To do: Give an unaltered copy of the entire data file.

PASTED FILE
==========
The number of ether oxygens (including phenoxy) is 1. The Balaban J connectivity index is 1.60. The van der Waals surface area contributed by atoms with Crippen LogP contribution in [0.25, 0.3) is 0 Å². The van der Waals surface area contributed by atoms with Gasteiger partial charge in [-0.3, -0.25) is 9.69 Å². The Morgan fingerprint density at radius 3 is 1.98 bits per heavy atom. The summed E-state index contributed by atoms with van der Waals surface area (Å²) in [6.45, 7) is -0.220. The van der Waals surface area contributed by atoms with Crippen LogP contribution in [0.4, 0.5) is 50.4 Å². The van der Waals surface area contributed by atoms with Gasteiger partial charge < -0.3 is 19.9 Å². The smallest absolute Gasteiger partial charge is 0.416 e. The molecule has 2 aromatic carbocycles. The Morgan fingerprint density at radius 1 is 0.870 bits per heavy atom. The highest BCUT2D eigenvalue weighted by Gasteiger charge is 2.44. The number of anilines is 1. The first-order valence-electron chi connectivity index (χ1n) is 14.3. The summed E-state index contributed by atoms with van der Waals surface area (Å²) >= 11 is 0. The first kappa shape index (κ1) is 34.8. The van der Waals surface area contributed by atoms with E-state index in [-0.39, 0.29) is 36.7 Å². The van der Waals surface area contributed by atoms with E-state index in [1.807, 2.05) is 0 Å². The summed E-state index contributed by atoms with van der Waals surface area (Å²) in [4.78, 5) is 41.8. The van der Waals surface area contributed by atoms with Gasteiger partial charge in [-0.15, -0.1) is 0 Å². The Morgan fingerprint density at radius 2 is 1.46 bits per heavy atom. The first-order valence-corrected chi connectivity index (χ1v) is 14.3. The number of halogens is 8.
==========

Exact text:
The number of ether oxygens (including phenoxy) is 1. The Balaban J connectivity index is 1.60. The van der Waals surface area contributed by atoms with Crippen LogP contribution in [0.25, 0.3) is 0 Å². The van der Waals surface area contributed by atoms with Gasteiger partial charge in [-0.3, -0.25) is 9.69 Å². The Morgan fingerprint density at radius 3 is 1.98 bits per heavy atom. The summed E-state index contributed by atoms with van der Waals surface area (Å²) in [6.45, 7) is -0.220. The van der Waals surface area contributed by atoms with Crippen LogP contribution in [0.4, 0.5) is 50.4 Å². The van der Waals surface area contributed by atoms with Gasteiger partial charge < -0.3 is 19.9 Å². The smallest absolute Gasteiger partial charge is 0.416 e. The molecule has 2 aromatic carbocycles. The Morgan fingerprint density at radius 1 is 0.870 bits per heavy atom. The highest BCUT2D eigenvalue weighted by Gasteiger charge is 2.44. The number of anilines is 1. The first-order valence-electron chi connectivity index (χ1n) is 14.3. The summed E-state index contributed by atoms with van der Waals surface area (Å²) >= 11 is 0. The first kappa shape index (κ1) is 34.8. The van der Waals surface area contributed by atoms with E-state index in [-0.39, 0.29) is 36.7 Å². The van der Waals surface area contributed by atoms with E-state index in [1.807, 2.05) is 0 Å². The summed E-state index contributed by atoms with van der Waals surface area (Å²) in [4.78, 5) is 41.8. The van der Waals surface area contributed by atoms with Gasteiger partial charge in [-0.15, -0.1) is 0 Å². The Morgan fingerprint density at radius 2 is 1.46 bits per heavy atom. The first-order valence-corrected chi connectivity index (χ1v) is 14.3. The number of halogens is 8.